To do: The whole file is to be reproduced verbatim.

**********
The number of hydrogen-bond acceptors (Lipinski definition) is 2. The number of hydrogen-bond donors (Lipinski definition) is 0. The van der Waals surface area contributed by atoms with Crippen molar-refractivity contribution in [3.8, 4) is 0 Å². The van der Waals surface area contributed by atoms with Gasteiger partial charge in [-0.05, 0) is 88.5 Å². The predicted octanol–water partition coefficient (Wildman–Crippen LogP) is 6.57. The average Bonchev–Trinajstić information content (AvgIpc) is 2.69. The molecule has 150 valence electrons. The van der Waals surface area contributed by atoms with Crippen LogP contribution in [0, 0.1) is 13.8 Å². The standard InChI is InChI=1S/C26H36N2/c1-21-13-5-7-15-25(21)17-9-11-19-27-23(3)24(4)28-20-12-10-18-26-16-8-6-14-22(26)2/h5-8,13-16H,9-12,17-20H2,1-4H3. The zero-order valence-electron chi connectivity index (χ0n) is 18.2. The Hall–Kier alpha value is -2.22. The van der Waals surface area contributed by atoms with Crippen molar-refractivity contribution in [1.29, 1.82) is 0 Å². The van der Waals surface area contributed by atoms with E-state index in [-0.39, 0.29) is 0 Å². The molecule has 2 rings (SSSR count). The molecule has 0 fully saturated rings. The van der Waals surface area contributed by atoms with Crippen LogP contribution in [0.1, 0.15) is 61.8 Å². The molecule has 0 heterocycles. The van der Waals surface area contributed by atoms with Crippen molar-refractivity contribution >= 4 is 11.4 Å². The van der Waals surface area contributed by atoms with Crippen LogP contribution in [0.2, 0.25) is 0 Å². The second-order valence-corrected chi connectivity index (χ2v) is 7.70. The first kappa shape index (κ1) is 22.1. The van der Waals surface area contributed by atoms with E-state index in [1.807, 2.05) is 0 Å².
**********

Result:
The number of hydrogen-bond acceptors (Lipinski definition) is 2. The number of hydrogen-bond donors (Lipinski definition) is 0. The van der Waals surface area contributed by atoms with Crippen molar-refractivity contribution in [3.8, 4) is 0 Å². The van der Waals surface area contributed by atoms with Gasteiger partial charge in [-0.05, 0) is 88.5 Å². The predicted octanol–water partition coefficient (Wildman–Crippen LogP) is 6.57. The average Bonchev–Trinajstić information content (AvgIpc) is 2.69. The molecule has 150 valence electrons. The van der Waals surface area contributed by atoms with Crippen LogP contribution in [0, 0.1) is 13.8 Å². The standard InChI is InChI=1S/C26H36N2/c1-21-13-5-7-15-25(21)17-9-11-19-27-23(3)24(4)28-20-12-10-18-26-16-8-6-14-22(26)2/h5-8,13-16H,9-12,17-20H2,1-4H3. The zero-order valence-electron chi connectivity index (χ0n) is 18.2. The Hall–Kier alpha value is -2.22. The van der Waals surface area contributed by atoms with Crippen molar-refractivity contribution in [1.29, 1.82) is 0 Å². The van der Waals surface area contributed by atoms with E-state index in [-0.39, 0.29) is 0 Å². The molecule has 2 rings (SSSR count). The molecule has 0 fully saturated rings. The van der Waals surface area contributed by atoms with Crippen LogP contribution in [0.1, 0.15) is 61.8 Å². The molecule has 0 heterocycles. The van der Waals surface area contributed by atoms with Crippen molar-refractivity contribution >= 4 is 11.4 Å². The van der Waals surface area contributed by atoms with Crippen LogP contribution in [0.2, 0.25) is 0 Å². The second-order valence-corrected chi connectivity index (χ2v) is 7.70. The first kappa shape index (κ1) is 22.1. The van der Waals surface area contributed by atoms with E-state index in [1.807, 2.05) is 0 Å².